Sea, Land, Shadow by Kazuko Shiraishi, trans. by Yumiko Tsumara (New Directions Books, 2017)
Reviewed by Clara Guyton
Nicknamed “the Alan Ginsberg of Japan” by Kenneth Rexroth, Kazuko Shiraishi brings readers a sight-seeing drive through the mystical mountains of Japan in her collection Sea, Land, Shadow, complete with sharp turns and curves, moments of awe-inspiring depth and darkness, and instants of effervescent lightheartedness.
“on a mountain road in a traffic jam
I have poetry, so I’m fine…” (8)
Two lines from Shiraishi’s poem “On a Mountain Road in a Traffic Jam” prepares the reader for the winding journey through the celebrated 88-year-old Japanese woman’s latest poetry publication. Comprised of a collection of poems written over a sixty year period, Sea, Land, Shadow is a book composed of haunting juxtapositions. Exploring themes of death, home, love, and nature through a playful lens, Shiraishi’s words magnify the fragility and strength of the human condition.
Though Shiraishi was born in Vancouver, Canada, she depicts the Japanese countryside with an acute longing flirting with homesickness. Familiar items of home such as a futon, a condom, or a boiling pot of potatoes are often used to highlight themes that the Earth and its natural wonders is a home; our home. She describes nature as interacting with her in practices that are homely and human, like sex or getting ready to go to bed. In her poem “The Sea is Barking,” she likens the way the sea tempts and tosses her to a brave man, as if the sea is having sex with her. She explains to the sea her choice to abstain because she recognizes the power of the sea supersedes the power of man. A powerful message humankind is quick to forget.
“even though the waves are not having sex with me
I might want to do something with you but […]
it is not a man but a wave so if I get in
it will be cold and I will die sorry…” (10)
Taking cues from ancient Japanese Haiku poets, Shiraishi often personifies nature in this collection of poems. Just as she likens the sea to a brave lover, she gives the setting sun a gentle voice as it leans towards the west to hide in the mountains. She describes how she wants to drink a full moon floating in a sake cup, or eat the moon like a hot fresh dumpling, and how the mist got drunk and came to kiss her.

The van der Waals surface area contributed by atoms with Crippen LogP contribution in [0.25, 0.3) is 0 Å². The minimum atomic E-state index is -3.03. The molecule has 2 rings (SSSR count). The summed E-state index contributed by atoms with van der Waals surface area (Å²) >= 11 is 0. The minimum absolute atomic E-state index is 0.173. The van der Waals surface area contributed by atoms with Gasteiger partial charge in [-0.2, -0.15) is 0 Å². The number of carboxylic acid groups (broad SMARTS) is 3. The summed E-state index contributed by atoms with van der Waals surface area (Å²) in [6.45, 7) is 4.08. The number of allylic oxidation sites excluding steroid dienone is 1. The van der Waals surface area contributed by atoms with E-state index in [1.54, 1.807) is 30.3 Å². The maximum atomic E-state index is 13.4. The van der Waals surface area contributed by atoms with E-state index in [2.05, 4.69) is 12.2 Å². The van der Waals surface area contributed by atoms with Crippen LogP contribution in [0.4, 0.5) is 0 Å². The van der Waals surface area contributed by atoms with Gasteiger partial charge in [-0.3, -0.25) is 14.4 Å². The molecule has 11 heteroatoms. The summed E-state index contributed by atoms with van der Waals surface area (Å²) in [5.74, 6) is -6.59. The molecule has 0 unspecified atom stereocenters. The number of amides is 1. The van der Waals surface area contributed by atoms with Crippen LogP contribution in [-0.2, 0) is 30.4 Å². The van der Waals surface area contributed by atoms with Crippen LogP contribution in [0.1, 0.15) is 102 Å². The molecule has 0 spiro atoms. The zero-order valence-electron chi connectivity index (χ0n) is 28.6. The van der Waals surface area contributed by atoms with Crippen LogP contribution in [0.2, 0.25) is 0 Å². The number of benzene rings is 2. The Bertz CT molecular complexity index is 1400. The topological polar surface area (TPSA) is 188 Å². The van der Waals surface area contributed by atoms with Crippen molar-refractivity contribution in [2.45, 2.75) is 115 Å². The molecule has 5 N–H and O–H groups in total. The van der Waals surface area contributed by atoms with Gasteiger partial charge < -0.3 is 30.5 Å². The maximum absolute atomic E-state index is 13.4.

“I want to give you
one delicious full moon
like romantic love
I want to drink a full moon
floating it in a sake cup…” (52)
Her poems are filled with that insatiable curiosity and glimmering creativity of the classic Japanese Haikus we know today.
In fact, though her poems are longer than the traditional haiku, they almost appear to be extended haikus on the page. Translator Yumiko Tsumara makes attractive and peculiar choices on each page by adding extra spaces between words or italicizing seemingly random nouns and verbs. Additionally, they chose not to omit capitalized words, except for the pronoun “I,” and there are only question marks, quotation marks, and commas for punctuation. The result is an airy look to each poem, as if the poem has a body moving on the page before it is ever spoken. Unfortunately, the book does not have the original Japanese poems preceding each translation. There is a mysterious magic to the choices of this author and her translator. I’d love to be able to have an extra clue to its mystique.
This special collection of poems is a mystical journey through Japan and beyond, bringing to life the central theme that the Earth is humanity’s home, and the natural world to be revered and adored as a friend. Shiraishi reminds us that tsunamis and the sea are to be feared, the ghosts of those who died are not to be forgotten, and the natural world is a home to our curiosity, love, mischief, and insatiable desires.